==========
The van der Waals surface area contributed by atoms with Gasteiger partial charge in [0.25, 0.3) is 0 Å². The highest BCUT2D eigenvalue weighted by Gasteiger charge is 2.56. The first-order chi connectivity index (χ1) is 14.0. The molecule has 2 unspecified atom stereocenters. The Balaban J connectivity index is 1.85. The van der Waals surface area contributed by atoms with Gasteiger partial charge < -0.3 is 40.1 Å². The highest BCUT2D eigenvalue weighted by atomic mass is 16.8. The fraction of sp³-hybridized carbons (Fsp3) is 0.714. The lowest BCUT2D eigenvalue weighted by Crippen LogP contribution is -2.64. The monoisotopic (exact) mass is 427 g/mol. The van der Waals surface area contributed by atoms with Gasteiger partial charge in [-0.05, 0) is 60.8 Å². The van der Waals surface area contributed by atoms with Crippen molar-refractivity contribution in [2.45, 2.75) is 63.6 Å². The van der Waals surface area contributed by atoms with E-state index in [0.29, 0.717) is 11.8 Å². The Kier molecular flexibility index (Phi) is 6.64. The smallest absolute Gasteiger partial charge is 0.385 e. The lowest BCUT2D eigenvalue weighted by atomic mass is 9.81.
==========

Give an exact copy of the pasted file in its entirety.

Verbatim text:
The van der Waals surface area contributed by atoms with Gasteiger partial charge in [0.25, 0.3) is 0 Å². The highest BCUT2D eigenvalue weighted by Gasteiger charge is 2.56. The first-order chi connectivity index (χ1) is 14.0. The molecule has 2 unspecified atom stereocenters. The Balaban J connectivity index is 1.85. The van der Waals surface area contributed by atoms with Gasteiger partial charge < -0.3 is 40.1 Å². The highest BCUT2D eigenvalue weighted by atomic mass is 16.8. The fraction of sp³-hybridized carbons (Fsp3) is 0.714. The lowest BCUT2D eigenvalue weighted by Crippen LogP contribution is -2.64. The monoisotopic (exact) mass is 427 g/mol. The van der Waals surface area contributed by atoms with Gasteiger partial charge in [-0.05, 0) is 60.8 Å². The van der Waals surface area contributed by atoms with Crippen molar-refractivity contribution in [2.45, 2.75) is 63.6 Å². The van der Waals surface area contributed by atoms with E-state index in [0.29, 0.717) is 11.8 Å². The Kier molecular flexibility index (Phi) is 6.64. The smallest absolute Gasteiger partial charge is 0.385 e. The lowest BCUT2D eigenvalue weighted by atomic mass is 9.81.